00000220: 0020 613f 48e1 7a14 ae07 3e40 0000 0000  . a?H.z...>@....
00000230: 00c0 643f c3f5 285c 8f02 3f40 0000 0000  ..d?..(\..?@....

I would like advice on how to proceed with this particular problem, mainly determining whether compression is a factor and how the numbers are represented in the binary file, since I can thus far detect no obvious correspondence between the rows of human-readable data and the repeating 16-byte motifs that I described.

1 Answer 1


This data actually is in standard x86 double (8 byte) representation, with the first 4 byte something else (46 00 00 00 probably being 70 as you said) and the data starting at offset 0x184 in the binary file.

What probably confused you is the fact that the human-readable data is rounded, and the binary file has a better precision. So, for example, your 23.0 is actually 22.99, which is why 3640 occurs twice, and the next value, 24.00, has 38 40.

When I convert your hex back to binary (edit out the offset and character dump, then xxd -r -p < x.hex > x.bin), then run the following perl program over it:

open(F, "<$ARGV[0]");
binmode F;

seek(F, 4, 0);

while (read(F, $dbl, 8)) {
    read(F, $dbl2, 8);
    printf("%15.10f  %15.10f   ", unpack("d", $dbl), unpack("d", $dbl2));
    printf("%4.1f  %5.3f\n", unpack("d", $dbl), unpack("d", $dbl2));

I get this:

20.0000000000     0.0014648438   20.0  0.001
21.0000000000     0.0009765625   21.0  0.001
22.0100000000     0.0012817383   22.0  0.001
22.9900000000     0.0006408691   23.0  0.001
24.0000000000     0.0017852783   24.0  0.002
25.0200000000     0.0018310547   25.0  0.002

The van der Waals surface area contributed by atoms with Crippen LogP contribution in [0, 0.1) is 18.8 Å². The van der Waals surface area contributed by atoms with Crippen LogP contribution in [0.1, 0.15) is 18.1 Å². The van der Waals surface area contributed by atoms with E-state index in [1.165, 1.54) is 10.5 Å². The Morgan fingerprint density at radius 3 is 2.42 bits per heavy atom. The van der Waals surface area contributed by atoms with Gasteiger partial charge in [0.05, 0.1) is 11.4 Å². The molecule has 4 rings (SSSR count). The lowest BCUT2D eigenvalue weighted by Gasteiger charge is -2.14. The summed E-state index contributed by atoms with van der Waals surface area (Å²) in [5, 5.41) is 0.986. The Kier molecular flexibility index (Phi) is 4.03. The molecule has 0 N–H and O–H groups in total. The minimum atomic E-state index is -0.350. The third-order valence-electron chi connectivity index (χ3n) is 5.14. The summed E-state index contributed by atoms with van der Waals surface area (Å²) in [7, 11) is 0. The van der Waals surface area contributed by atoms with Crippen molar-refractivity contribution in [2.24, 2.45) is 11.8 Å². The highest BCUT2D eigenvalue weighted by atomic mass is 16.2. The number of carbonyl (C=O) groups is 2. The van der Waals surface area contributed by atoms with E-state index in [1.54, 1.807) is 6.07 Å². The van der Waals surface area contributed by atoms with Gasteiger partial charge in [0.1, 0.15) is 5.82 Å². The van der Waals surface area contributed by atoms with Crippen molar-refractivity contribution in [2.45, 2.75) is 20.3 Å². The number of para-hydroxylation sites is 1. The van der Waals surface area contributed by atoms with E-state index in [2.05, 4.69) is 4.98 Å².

26.0500000000     0.0023193359   26.1  0.002
26.9600000000     0.0040893555   27.0  0.004
27.9900000000     0.0015869141   28.0  0.002
29.0000000000     0.0020904541   29.0  0.002
30.0300000000     0.0025329590   30.0  0.003
31.0100000000     0.0000000000   31.0  0.000

As you see, the right 2 columns are the numbers in your precision and match (except the last 0.004 which isn't in your file), while the first 2 columns are in high precision and, sometimes, have a value that is slightly less than the next integer.

I found this by converting 20.0 to double and checking the hex:

perl -e "print pack('d', 20.0);" | xxd
0000000: 0000 0000 0000 3440                      ......4@

then just starting at the fitting offset in your file and converting stuff back.

  • I cannot thank you enough. I am a novice at this, and I tried to grep for various representations of the human-readable numbers (e.g., the representations of decimal 20.0 provided by this converter) on a hexstream of the file. Thus, for the number 20.0, I would try something like xxd -p file.dat | tr -d ' ' data.hex; egrep -obi "41A00000|4034000000000000|40034000000000000000000000000000" file.hex, but obtained no results. It seems that the IEEE-754 floating point standard was not appropriate in this case? Thanks again
    – user001
    Nov 10, 2016 at 9:25
  • 1
    Generally, i have found hexdumping a file and searching for hex bytes to be more helpful than binary grep; of course, this causes other problems like when the hex wraps around to the next line. But if you already assume some specific position, comparing the expected hex value with what's there is better, in most cases, due to endianness issues - the 4034000000000000 you've been grepping for is there, just with the byte order swapped. Also, especially with floating point, you might see the pattern in the file almost matches what you expect, but not 100%, this may be to rounding errors. Nov 10, 2016 at 14:03
  • Thanks, that's really helpful. I didn't consider endianness or rounding issues in my first pass at decoding this.
    – user001
    Nov 10, 2016 at 19:46